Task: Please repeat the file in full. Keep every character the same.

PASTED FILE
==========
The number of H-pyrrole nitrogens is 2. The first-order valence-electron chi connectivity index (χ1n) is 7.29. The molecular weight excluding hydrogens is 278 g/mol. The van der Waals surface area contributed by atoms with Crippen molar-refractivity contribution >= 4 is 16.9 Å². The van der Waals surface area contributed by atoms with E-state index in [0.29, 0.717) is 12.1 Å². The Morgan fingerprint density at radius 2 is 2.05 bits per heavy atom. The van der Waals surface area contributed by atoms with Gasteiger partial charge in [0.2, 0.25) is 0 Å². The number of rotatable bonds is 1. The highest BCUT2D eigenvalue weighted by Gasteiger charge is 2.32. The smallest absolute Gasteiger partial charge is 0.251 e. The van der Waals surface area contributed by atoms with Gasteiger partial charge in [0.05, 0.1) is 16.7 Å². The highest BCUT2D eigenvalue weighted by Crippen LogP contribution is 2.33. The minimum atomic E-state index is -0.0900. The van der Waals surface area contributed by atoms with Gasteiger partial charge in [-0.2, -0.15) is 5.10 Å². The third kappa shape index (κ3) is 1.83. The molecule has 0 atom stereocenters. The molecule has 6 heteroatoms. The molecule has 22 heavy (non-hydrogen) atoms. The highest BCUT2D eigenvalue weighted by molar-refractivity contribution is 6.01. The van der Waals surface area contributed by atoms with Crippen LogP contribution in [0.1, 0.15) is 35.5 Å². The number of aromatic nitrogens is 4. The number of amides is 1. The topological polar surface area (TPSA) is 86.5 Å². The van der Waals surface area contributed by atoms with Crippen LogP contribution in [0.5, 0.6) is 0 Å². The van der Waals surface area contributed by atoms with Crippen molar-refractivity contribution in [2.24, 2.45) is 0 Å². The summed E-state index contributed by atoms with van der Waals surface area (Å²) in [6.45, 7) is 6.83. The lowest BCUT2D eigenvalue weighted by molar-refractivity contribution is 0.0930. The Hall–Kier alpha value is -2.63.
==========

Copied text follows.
The number of H-pyrrole nitrogens is 2. The first-order valence-electron chi connectivity index (χ1n) is 7.29. The molecular weight excluding hydrogens is 278 g/mol. The van der Waals surface area contributed by atoms with Crippen molar-refractivity contribution >= 4 is 16.9 Å². The van der Waals surface area contributed by atoms with E-state index in [0.29, 0.717) is 12.1 Å². The Morgan fingerprint density at radius 2 is 2.05 bits per heavy atom. The van der Waals surface area contributed by atoms with Gasteiger partial charge in [0.2, 0.25) is 0 Å². The number of rotatable bonds is 1. The highest BCUT2D eigenvalue weighted by Gasteiger charge is 2.32. The smallest absolute Gasteiger partial charge is 0.251 e. The van der Waals surface area contributed by atoms with Gasteiger partial charge in [0.05, 0.1) is 16.7 Å². The highest BCUT2D eigenvalue weighted by Crippen LogP contribution is 2.33. The minimum atomic E-state index is -0.0900. The van der Waals surface area contributed by atoms with Gasteiger partial charge in [-0.2, -0.15) is 5.10 Å². The third kappa shape index (κ3) is 1.83. The molecule has 0 atom stereocenters. The molecule has 6 heteroatoms. The molecule has 22 heavy (non-hydrogen) atoms. The highest BCUT2D eigenvalue weighted by molar-refractivity contribution is 6.01. The van der Waals surface area contributed by atoms with Crippen LogP contribution in [0.1, 0.15) is 35.5 Å². The number of aromatic nitrogens is 4. The number of amides is 1. The topological polar surface area (TPSA) is 86.5 Å². The van der Waals surface area contributed by atoms with Crippen LogP contribution in [0.5, 0.6) is 0 Å². The van der Waals surface area contributed by atoms with Crippen molar-refractivity contribution in [2.24, 2.45) is 0 Å². The summed E-state index contributed by atoms with van der Waals surface area (Å²) in [6.45, 7) is 6.83. The lowest BCUT2D eigenvalue weighted by molar-refractivity contribution is 0.0930. The Hall–Kier alpha value is -2.63.